Updated Wednesday, 2:25 p.m.: The Amber Alert was canceled after police recovered the 7-month-old baby, who is said to be in good condition. The boy’s mother is in custody. No charges have been announced.
New York-area residents took to Twitter and Reddit on Wednesday after a late-night Amber Alert left them startled, confused and cranky. The alert, which set off cellphones across the area, was activated just before 4 a.m. by the NYPD after investigators confirmed that an infant had been abducted by his biological mother from a Harlem social-services facility 13 hours earlier. Police identified the suspect, Marina Lopez, as someone with bipolar disorder and a history of violent outbreaks.
Many residents who were woken up by the sound of their smartphone beeping seemed unaware that their phones were set up to receive alerts.
That amber alert scared the cap out of me I thought the world was ending or something omfg so unnecessary
â€” oriella (@oriella_ella) July 17, 2013
WTF IS THIS!! I got an alert when I was sleeping in the AM. WTF IS AN AMBER ALERT!?! pic.twitter.com/3X0mAvO23N
â€” James Santiago (@JamesssPatrick) July 17, 2013
— Alyssa (@alyssacolantuno) July 17, 2013
It was the same story on Reddit, where some angry users posted profanity-laced rants about being awoken in the middle of the night.
Last year, the wireless industry teamed up with the FCC to launch the Wireless Emergency Alert (WEA) program, which automatically sends emergency alerts to cellphone users whose mobile devices meet certain criteria. Amber Alerts were added to that program in January. Cellphone users who don’t wish to receive the alerts have to opt out of the program through their local providers.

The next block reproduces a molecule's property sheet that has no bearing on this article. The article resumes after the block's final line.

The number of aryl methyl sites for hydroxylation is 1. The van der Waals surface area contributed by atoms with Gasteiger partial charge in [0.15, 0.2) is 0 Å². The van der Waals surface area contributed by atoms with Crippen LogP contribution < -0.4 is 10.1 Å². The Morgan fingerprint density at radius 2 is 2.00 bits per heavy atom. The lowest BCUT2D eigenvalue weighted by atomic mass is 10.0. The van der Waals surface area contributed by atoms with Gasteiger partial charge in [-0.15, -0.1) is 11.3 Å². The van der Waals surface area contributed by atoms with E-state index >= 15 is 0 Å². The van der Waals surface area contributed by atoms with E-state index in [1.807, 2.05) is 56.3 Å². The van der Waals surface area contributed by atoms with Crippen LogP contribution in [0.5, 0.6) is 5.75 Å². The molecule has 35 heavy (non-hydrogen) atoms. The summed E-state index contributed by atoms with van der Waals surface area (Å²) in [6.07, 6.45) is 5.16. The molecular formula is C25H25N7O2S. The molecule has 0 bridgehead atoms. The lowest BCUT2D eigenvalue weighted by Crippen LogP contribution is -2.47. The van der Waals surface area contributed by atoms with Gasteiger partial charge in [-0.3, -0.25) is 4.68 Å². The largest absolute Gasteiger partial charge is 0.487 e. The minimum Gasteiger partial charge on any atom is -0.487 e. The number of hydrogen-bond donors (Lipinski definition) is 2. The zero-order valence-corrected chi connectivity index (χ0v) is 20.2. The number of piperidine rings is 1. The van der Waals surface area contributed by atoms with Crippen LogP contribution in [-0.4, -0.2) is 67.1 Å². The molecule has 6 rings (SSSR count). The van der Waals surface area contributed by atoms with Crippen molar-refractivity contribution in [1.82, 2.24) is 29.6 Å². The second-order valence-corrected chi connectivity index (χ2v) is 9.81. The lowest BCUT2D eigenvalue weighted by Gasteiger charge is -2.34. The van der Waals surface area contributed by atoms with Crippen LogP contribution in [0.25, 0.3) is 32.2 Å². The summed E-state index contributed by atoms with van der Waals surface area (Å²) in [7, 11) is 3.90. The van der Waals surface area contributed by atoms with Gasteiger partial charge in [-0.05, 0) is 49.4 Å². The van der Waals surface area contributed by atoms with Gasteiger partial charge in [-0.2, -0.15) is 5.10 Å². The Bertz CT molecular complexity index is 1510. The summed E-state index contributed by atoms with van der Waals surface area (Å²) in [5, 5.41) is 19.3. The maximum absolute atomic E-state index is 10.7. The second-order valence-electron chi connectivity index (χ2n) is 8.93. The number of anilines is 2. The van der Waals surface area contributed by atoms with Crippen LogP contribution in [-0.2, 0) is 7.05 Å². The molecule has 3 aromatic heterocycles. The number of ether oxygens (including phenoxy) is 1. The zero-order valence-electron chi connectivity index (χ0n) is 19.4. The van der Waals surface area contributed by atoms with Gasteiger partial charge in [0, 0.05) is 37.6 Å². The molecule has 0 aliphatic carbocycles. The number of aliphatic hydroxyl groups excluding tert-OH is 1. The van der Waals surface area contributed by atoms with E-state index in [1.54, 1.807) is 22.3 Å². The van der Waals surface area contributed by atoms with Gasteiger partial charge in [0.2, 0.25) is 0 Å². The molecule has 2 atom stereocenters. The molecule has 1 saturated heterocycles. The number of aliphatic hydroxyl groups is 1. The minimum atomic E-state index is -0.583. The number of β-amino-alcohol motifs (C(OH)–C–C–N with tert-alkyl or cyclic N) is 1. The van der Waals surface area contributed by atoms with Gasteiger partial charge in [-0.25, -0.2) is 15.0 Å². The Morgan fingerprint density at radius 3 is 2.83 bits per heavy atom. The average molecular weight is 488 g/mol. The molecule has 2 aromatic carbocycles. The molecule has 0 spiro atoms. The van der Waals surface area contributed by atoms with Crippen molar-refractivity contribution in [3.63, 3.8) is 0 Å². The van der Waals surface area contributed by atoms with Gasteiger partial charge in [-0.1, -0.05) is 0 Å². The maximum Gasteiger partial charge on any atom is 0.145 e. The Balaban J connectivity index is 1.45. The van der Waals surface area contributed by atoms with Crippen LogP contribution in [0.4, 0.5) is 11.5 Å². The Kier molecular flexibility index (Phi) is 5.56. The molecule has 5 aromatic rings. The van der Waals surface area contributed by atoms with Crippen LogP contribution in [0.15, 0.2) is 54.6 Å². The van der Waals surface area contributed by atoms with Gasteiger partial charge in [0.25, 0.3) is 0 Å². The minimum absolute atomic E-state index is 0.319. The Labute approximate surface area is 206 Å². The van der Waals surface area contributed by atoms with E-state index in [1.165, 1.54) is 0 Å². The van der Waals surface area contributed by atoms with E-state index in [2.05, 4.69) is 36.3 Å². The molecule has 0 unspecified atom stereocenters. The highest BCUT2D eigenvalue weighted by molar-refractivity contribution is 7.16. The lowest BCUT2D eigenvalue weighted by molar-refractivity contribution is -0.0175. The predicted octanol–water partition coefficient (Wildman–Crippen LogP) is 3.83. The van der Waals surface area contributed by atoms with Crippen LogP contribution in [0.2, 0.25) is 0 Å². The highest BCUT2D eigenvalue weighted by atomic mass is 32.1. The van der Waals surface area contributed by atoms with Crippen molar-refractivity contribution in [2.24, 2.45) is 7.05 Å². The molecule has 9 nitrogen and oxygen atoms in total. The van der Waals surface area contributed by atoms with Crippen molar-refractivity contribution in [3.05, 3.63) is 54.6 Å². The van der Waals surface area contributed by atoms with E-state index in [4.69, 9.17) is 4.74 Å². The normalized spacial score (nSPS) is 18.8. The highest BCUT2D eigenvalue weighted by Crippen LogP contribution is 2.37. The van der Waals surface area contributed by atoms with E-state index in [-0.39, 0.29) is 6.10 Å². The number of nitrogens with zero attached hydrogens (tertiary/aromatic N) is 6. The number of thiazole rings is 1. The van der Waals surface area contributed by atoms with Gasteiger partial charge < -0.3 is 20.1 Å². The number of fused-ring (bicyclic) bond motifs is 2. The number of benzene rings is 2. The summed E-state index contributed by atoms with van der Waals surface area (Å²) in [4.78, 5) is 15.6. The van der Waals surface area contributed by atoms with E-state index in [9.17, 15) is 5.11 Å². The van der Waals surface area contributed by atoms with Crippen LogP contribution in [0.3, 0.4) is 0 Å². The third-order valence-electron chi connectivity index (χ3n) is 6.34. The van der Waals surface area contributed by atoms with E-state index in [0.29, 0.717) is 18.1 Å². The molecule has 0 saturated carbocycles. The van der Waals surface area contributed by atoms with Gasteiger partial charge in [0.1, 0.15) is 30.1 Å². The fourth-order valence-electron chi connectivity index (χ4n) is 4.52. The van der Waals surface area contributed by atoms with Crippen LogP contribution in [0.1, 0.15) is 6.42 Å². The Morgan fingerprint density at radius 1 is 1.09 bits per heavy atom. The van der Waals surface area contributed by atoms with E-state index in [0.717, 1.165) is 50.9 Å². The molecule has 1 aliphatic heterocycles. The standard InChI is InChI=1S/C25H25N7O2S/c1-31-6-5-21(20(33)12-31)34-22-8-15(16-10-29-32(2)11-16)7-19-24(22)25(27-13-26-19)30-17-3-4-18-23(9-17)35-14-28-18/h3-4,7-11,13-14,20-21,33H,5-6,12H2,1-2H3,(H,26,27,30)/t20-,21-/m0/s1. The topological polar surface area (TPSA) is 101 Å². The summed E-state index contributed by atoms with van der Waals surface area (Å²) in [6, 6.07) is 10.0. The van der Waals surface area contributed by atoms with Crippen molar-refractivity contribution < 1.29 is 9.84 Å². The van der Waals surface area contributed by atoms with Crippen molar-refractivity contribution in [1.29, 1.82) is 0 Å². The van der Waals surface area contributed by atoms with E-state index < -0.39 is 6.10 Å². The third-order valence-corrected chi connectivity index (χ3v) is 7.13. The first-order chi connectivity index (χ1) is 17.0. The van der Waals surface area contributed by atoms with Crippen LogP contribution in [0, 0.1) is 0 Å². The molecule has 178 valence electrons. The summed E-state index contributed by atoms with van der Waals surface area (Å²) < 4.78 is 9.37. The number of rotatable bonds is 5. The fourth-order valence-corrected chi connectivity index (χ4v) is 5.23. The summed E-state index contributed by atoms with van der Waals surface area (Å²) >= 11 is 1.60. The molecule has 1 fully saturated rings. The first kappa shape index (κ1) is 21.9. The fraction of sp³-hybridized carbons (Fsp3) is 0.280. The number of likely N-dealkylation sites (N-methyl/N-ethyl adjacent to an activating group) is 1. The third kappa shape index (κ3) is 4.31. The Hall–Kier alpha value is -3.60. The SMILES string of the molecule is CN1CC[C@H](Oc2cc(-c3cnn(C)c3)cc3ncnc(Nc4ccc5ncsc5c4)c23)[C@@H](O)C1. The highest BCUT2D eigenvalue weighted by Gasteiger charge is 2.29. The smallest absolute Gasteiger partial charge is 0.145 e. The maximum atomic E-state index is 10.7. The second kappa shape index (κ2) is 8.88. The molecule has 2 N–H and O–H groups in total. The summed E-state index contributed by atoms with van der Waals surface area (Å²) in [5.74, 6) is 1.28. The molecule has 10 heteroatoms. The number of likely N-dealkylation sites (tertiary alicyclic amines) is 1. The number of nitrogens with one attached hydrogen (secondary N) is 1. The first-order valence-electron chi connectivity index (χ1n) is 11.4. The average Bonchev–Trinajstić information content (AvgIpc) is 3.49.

Critics say many New Yorkers are going to do just that following last night’s interruption. Rachel Figueroa-Levin, a columnist for amNew York, posted a series of angry tweets about the Amber Alert, saying her phone would not stop making noise until she got up to turn it off, and she called the system a failure of public policy.
The amber alert could have beeped once & waited till I woke up. Of course everyone in NY turned it off so nobody will see anything now. Fail
â€” Rachel Figueroa (@Jewyorican) July 17, 2013
Others countered that a minor inconvenience is a small price to pay for the return of a missing child.
@Jewyorican Turn off amber alert because I was slightly inconvenienced? Of course not. If it were my child I'd want people to know.
â€” chuck howell (@chuck_howell) July 17, 2013
Statistics provided by the National Center for Missing & Exploited Children say the Amber Alert system, first instituted in 1996, has resulted in 653 successful recoveries. Others have questioned those statistics, most notably the University of Nevada criminologist Timothy Griffin, who released a 2008 study in which he called the Amber Alert system a form of “crime control theater.” Griffin argued that the system is a symbolic answer to an “essentially intractable threat.”
The Amber Alert program is coordinated nationally through the U.S. Department of Justice. A spokesperson for the department said alerts may only be sent for abductions that meet certain guidelines, which are issued by individual states. In New York State, authorities must believe a child is “in danger of serious bodily harm or death, either due to the actions of another or due to a proven mental or physical condition.”
Read the NYPD’s full Amber Alert here.
Christopher Zara covers media, culture, entertainment and the arts. He joined IBTimes in June 2012. From 2005 to 2012, he served as managing editor of Show Business, a trade...